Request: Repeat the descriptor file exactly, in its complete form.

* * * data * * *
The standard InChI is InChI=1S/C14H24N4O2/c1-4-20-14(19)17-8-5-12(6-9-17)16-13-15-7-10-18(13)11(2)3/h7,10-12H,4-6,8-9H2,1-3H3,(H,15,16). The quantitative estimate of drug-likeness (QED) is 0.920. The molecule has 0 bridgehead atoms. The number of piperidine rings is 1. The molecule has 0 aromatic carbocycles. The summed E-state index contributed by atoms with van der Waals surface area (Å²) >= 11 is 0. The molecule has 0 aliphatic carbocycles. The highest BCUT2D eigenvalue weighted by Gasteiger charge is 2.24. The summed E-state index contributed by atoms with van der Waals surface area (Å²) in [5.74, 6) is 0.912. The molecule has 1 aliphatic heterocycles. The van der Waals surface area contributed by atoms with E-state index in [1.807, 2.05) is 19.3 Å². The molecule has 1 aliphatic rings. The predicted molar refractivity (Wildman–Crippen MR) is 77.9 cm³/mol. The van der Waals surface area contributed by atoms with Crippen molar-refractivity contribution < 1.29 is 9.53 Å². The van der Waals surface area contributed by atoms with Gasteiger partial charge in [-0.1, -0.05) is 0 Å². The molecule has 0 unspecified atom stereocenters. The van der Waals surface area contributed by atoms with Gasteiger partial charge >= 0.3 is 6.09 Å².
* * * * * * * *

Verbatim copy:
The standard InChI is InChI=1S/C14H24N4O2/c1-4-20-14(19)17-8-5-12(6-9-17)16-13-15-7-10-18(13)11(2)3/h7,10-12H,4-6,8-9H2,1-3H3,(H,15,16). The quantitative estimate of drug-likeness (QED) is 0.920. The molecule has 0 bridgehead atoms. The number of piperidine rings is 1. The molecule has 0 aromatic carbocycles. The summed E-state index contributed by atoms with van der Waals surface area (Å²) >= 11 is 0. The molecule has 0 aliphatic carbocycles. The highest BCUT2D eigenvalue weighted by Gasteiger charge is 2.24. The summed E-state index contributed by atoms with van der Waals surface area (Å²) in [5.74, 6) is 0.912. The molecule has 1 aliphatic heterocycles. The van der Waals surface area contributed by atoms with E-state index in [1.807, 2.05) is 19.3 Å². The molecule has 1 aliphatic rings. The predicted molar refractivity (Wildman–Crippen MR) is 77.9 cm³/mol. The van der Waals surface area contributed by atoms with Crippen molar-refractivity contribution < 1.29 is 9.53 Å². The van der Waals surface area contributed by atoms with Gasteiger partial charge in [-0.1, -0.05) is 0 Å². The molecule has 0 unspecified atom stereocenters. The van der Waals surface area contributed by atoms with Gasteiger partial charge >= 0.3 is 6.09 Å².